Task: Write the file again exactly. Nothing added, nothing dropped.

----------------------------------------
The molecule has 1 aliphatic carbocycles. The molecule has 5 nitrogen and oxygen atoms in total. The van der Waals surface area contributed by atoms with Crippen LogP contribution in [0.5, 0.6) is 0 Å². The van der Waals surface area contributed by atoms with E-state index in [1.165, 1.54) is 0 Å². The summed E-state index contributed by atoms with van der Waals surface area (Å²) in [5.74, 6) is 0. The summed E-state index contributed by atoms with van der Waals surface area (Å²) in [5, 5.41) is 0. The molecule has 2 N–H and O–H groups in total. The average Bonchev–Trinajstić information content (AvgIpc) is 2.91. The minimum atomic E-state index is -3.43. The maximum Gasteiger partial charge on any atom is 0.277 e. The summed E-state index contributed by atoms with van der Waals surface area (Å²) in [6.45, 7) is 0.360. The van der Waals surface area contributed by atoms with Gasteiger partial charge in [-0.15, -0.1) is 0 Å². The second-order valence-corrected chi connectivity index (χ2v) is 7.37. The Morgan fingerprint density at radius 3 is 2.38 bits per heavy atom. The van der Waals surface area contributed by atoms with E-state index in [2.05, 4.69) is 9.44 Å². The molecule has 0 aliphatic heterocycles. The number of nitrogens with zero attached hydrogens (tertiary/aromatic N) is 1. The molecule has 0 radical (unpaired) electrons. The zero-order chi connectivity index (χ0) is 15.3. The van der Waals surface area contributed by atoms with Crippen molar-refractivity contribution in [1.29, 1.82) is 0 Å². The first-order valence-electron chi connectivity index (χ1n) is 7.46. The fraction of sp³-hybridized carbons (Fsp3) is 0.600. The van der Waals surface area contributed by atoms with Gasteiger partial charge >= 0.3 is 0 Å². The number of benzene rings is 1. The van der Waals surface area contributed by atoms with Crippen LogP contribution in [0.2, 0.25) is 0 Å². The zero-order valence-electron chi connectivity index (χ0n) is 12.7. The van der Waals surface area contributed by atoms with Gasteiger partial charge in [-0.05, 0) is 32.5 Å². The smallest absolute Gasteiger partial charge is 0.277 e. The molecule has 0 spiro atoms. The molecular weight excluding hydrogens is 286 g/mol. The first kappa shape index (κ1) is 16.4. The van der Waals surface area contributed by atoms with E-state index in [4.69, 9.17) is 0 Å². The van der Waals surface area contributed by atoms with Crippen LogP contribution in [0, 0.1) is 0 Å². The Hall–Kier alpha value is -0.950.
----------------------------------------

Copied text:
The molecule has 1 aliphatic carbocycles. The molecule has 5 nitrogen and oxygen atoms in total. The van der Waals surface area contributed by atoms with Crippen LogP contribution in [0.5, 0.6) is 0 Å². The van der Waals surface area contributed by atoms with E-state index in [1.165, 1.54) is 0 Å². The summed E-state index contributed by atoms with van der Waals surface area (Å²) in [5.74, 6) is 0. The summed E-state index contributed by atoms with van der Waals surface area (Å²) in [5, 5.41) is 0. The molecule has 2 N–H and O–H groups in total. The average Bonchev–Trinajstić information content (AvgIpc) is 2.91. The minimum atomic E-state index is -3.43. The maximum Gasteiger partial charge on any atom is 0.277 e. The summed E-state index contributed by atoms with van der Waals surface area (Å²) in [6.45, 7) is 0.360. The van der Waals surface area contributed by atoms with Gasteiger partial charge in [-0.15, -0.1) is 0 Å². The second-order valence-corrected chi connectivity index (χ2v) is 7.37. The Morgan fingerprint density at radius 3 is 2.38 bits per heavy atom. The van der Waals surface area contributed by atoms with E-state index in [2.05, 4.69) is 9.44 Å². The molecule has 0 aliphatic heterocycles. The number of nitrogens with zero attached hydrogens (tertiary/aromatic N) is 1. The molecule has 0 radical (unpaired) electrons. The zero-order chi connectivity index (χ0) is 15.3. The van der Waals surface area contributed by atoms with Crippen molar-refractivity contribution in [1.29, 1.82) is 0 Å². The first-order valence-electron chi connectivity index (χ1n) is 7.46. The fraction of sp³-hybridized carbons (Fsp3) is 0.600. The van der Waals surface area contributed by atoms with Gasteiger partial charge >= 0.3 is 0 Å². The number of benzene rings is 1. The van der Waals surface area contributed by atoms with Crippen LogP contribution in [0.2, 0.25) is 0 Å². The zero-order valence-electron chi connectivity index (χ0n) is 12.7. The van der Waals surface area contributed by atoms with Gasteiger partial charge in [-0.05, 0) is 32.5 Å². The smallest absolute Gasteiger partial charge is 0.277 e. The molecule has 0 spiro atoms. The molecular weight excluding hydrogens is 286 g/mol. The first kappa shape index (κ1) is 16.4. The van der Waals surface area contributed by atoms with E-state index in [4.69, 9.17) is 0 Å². The van der Waals surface area contributed by atoms with Crippen LogP contribution in [0, 0.1) is 0 Å². The Hall–Kier alpha value is -0.950.